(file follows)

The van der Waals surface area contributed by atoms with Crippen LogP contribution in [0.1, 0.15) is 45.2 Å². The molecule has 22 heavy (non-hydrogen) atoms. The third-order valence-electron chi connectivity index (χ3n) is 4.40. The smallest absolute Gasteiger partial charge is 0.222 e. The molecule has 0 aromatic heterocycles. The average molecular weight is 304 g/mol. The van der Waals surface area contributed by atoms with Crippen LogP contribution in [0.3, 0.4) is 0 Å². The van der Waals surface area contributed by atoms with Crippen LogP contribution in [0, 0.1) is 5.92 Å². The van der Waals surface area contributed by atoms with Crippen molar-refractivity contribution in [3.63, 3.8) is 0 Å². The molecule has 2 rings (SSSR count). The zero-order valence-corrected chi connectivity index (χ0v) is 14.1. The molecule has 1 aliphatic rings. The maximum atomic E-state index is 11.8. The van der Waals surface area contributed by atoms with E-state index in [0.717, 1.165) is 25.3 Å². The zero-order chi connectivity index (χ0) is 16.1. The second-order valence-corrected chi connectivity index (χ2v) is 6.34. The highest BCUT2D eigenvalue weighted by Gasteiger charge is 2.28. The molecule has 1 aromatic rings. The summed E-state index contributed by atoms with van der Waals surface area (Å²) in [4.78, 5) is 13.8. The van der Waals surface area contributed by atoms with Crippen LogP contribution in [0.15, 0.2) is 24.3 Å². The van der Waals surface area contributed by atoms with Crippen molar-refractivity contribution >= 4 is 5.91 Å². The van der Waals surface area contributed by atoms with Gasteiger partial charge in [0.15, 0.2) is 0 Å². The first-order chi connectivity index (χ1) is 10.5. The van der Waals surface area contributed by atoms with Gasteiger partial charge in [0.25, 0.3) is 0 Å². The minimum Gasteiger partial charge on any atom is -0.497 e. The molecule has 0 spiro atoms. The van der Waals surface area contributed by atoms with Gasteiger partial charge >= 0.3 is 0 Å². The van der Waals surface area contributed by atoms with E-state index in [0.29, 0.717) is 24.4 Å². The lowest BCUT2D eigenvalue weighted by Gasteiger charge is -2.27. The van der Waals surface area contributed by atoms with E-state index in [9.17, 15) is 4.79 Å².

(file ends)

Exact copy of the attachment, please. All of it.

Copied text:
The van der Waals surface area contributed by atoms with Crippen LogP contribution in [0.1, 0.15) is 45.2 Å². The molecule has 22 heavy (non-hydrogen) atoms. The third-order valence-electron chi connectivity index (χ3n) is 4.40. The smallest absolute Gasteiger partial charge is 0.222 e. The molecule has 0 aromatic heterocycles. The average molecular weight is 304 g/mol. The van der Waals surface area contributed by atoms with Crippen LogP contribution in [0.3, 0.4) is 0 Å². The van der Waals surface area contributed by atoms with Crippen LogP contribution in [0, 0.1) is 5.92 Å². The van der Waals surface area contributed by atoms with Crippen molar-refractivity contribution in [3.63, 3.8) is 0 Å². The molecule has 2 rings (SSSR count). The zero-order valence-corrected chi connectivity index (χ0v) is 14.1. The molecule has 1 aliphatic rings. The maximum atomic E-state index is 11.8. The van der Waals surface area contributed by atoms with E-state index in [0.717, 1.165) is 25.3 Å². The zero-order chi connectivity index (χ0) is 16.1. The second-order valence-corrected chi connectivity index (χ2v) is 6.34. The highest BCUT2D eigenvalue weighted by Gasteiger charge is 2.28. The molecule has 1 aromatic rings. The summed E-state index contributed by atoms with van der Waals surface area (Å²) in [4.78, 5) is 13.8. The van der Waals surface area contributed by atoms with Crippen LogP contribution in [0.15, 0.2) is 24.3 Å². The van der Waals surface area contributed by atoms with Crippen molar-refractivity contribution >= 4 is 5.91 Å². The van der Waals surface area contributed by atoms with Gasteiger partial charge in [0.15, 0.2) is 0 Å². The first-order chi connectivity index (χ1) is 10.5. The van der Waals surface area contributed by atoms with Gasteiger partial charge in [0.25, 0.3) is 0 Å². The minimum Gasteiger partial charge on any atom is -0.497 e. The molecule has 0 spiro atoms. The van der Waals surface area contributed by atoms with Gasteiger partial charge >= 0.3 is 0 Å². The van der Waals surface area contributed by atoms with E-state index in [0.29, 0.717) is 24.4 Å². The lowest BCUT2D eigenvalue weighted by Gasteiger charge is -2.27. The van der Waals surface area contributed by atoms with E-state index in [9.17, 15) is 4.79 Å².